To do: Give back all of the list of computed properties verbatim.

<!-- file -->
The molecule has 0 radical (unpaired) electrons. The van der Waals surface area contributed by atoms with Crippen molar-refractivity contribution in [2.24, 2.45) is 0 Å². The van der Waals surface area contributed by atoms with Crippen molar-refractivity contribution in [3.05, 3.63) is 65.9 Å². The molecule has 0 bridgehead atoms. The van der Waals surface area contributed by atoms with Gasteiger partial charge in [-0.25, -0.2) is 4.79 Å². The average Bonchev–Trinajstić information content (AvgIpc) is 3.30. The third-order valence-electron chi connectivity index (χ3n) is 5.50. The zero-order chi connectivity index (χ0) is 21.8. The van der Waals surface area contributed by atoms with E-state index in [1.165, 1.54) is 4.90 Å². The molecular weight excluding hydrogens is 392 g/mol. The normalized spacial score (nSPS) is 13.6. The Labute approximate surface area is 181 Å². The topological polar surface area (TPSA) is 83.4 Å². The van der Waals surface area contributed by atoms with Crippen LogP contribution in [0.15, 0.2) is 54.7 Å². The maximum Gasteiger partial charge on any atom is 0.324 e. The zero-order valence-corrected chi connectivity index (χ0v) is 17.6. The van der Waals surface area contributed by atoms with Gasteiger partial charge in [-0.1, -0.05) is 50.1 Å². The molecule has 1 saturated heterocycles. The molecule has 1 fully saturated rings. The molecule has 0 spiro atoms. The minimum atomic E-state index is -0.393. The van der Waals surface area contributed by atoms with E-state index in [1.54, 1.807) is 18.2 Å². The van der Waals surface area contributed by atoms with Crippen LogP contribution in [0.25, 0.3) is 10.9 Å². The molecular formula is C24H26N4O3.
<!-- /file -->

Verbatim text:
The molecule has 0 radical (unpaired) electrons. The van der Waals surface area contributed by atoms with Crippen molar-refractivity contribution in [2.24, 2.45) is 0 Å². The van der Waals surface area contributed by atoms with Crippen molar-refractivity contribution in [3.05, 3.63) is 65.9 Å². The molecule has 0 bridgehead atoms. The van der Waals surface area contributed by atoms with Gasteiger partial charge in [-0.25, -0.2) is 4.79 Å². The average Bonchev–Trinajstić information content (AvgIpc) is 3.30. The third-order valence-electron chi connectivity index (χ3n) is 5.50. The zero-order chi connectivity index (χ0) is 21.8. The van der Waals surface area contributed by atoms with E-state index in [1.165, 1.54) is 4.90 Å². The molecular weight excluding hydrogens is 392 g/mol. The normalized spacial score (nSPS) is 13.6. The Labute approximate surface area is 181 Å². The topological polar surface area (TPSA) is 83.4 Å². The van der Waals surface area contributed by atoms with Crippen LogP contribution in [0.15, 0.2) is 54.7 Å². The maximum Gasteiger partial charge on any atom is 0.324 e. The zero-order valence-corrected chi connectivity index (χ0v) is 17.6. The van der Waals surface area contributed by atoms with Gasteiger partial charge in [-0.1, -0.05) is 50.1 Å². The molecule has 1 saturated heterocycles. The molecule has 1 fully saturated rings. The molecule has 0 spiro atoms. The minimum atomic E-state index is -0.393. The van der Waals surface area contributed by atoms with E-state index in [1.54, 1.807) is 18.2 Å². The van der Waals surface area contributed by atoms with Crippen LogP contribution in [0.25, 0.3) is 10.9 Å². The molecular formula is C24H26N4O3.